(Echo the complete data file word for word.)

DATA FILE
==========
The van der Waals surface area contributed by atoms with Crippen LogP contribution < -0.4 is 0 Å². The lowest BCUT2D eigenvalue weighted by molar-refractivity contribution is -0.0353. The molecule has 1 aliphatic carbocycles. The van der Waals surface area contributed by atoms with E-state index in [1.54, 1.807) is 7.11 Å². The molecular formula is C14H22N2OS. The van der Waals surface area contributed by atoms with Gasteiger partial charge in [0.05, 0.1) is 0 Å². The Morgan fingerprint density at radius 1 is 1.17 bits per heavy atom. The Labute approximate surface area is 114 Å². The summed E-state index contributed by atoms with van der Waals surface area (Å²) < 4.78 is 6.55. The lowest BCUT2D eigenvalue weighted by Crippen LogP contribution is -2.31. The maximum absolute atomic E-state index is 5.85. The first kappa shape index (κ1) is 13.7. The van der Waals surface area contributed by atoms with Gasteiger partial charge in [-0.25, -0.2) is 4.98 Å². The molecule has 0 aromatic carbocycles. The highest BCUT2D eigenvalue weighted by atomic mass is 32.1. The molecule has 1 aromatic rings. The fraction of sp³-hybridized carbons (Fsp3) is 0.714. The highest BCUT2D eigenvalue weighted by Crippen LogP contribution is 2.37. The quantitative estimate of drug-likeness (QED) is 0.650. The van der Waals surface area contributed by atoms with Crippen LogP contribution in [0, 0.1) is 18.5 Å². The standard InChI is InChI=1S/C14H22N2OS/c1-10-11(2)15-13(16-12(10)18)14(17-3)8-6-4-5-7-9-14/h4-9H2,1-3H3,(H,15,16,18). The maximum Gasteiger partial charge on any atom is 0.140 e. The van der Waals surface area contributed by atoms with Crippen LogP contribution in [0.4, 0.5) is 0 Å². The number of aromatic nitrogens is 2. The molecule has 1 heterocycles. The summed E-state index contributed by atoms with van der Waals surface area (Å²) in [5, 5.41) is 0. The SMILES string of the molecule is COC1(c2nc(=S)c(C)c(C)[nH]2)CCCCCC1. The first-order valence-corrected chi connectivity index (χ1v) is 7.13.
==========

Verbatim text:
The van der Waals surface area contributed by atoms with Crippen LogP contribution < -0.4 is 0 Å². The lowest BCUT2D eigenvalue weighted by molar-refractivity contribution is -0.0353. The molecule has 1 aliphatic carbocycles. The van der Waals surface area contributed by atoms with E-state index in [1.54, 1.807) is 7.11 Å². The molecular formula is C14H22N2OS. The van der Waals surface area contributed by atoms with Gasteiger partial charge in [0.05, 0.1) is 0 Å². The Morgan fingerprint density at radius 1 is 1.17 bits per heavy atom. The Labute approximate surface area is 114 Å². The summed E-state index contributed by atoms with van der Waals surface area (Å²) < 4.78 is 6.55. The lowest BCUT2D eigenvalue weighted by Crippen LogP contribution is -2.31. The maximum absolute atomic E-state index is 5.85. The first kappa shape index (κ1) is 13.7. The van der Waals surface area contributed by atoms with Gasteiger partial charge in [-0.25, -0.2) is 4.98 Å². The molecule has 0 aromatic carbocycles. The highest BCUT2D eigenvalue weighted by atomic mass is 32.1. The molecule has 1 aromatic rings. The fraction of sp³-hybridized carbons (Fsp3) is 0.714. The highest BCUT2D eigenvalue weighted by Crippen LogP contribution is 2.37. The quantitative estimate of drug-likeness (QED) is 0.650. The van der Waals surface area contributed by atoms with Crippen LogP contribution in [0, 0.1) is 18.5 Å². The standard InChI is InChI=1S/C14H22N2OS/c1-10-11(2)15-13(16-12(10)18)14(17-3)8-6-4-5-7-9-14/h4-9H2,1-3H3,(H,15,16,18). The maximum Gasteiger partial charge on any atom is 0.140 e. The van der Waals surface area contributed by atoms with Crippen LogP contribution in [0.4, 0.5) is 0 Å². The number of aromatic nitrogens is 2. The molecule has 1 heterocycles. The summed E-state index contributed by atoms with van der Waals surface area (Å²) in [5, 5.41) is 0. The SMILES string of the molecule is COC1(c2nc(=S)c(C)c(C)[nH]2)CCCCCC1. The first-order valence-corrected chi connectivity index (χ1v) is 7.13.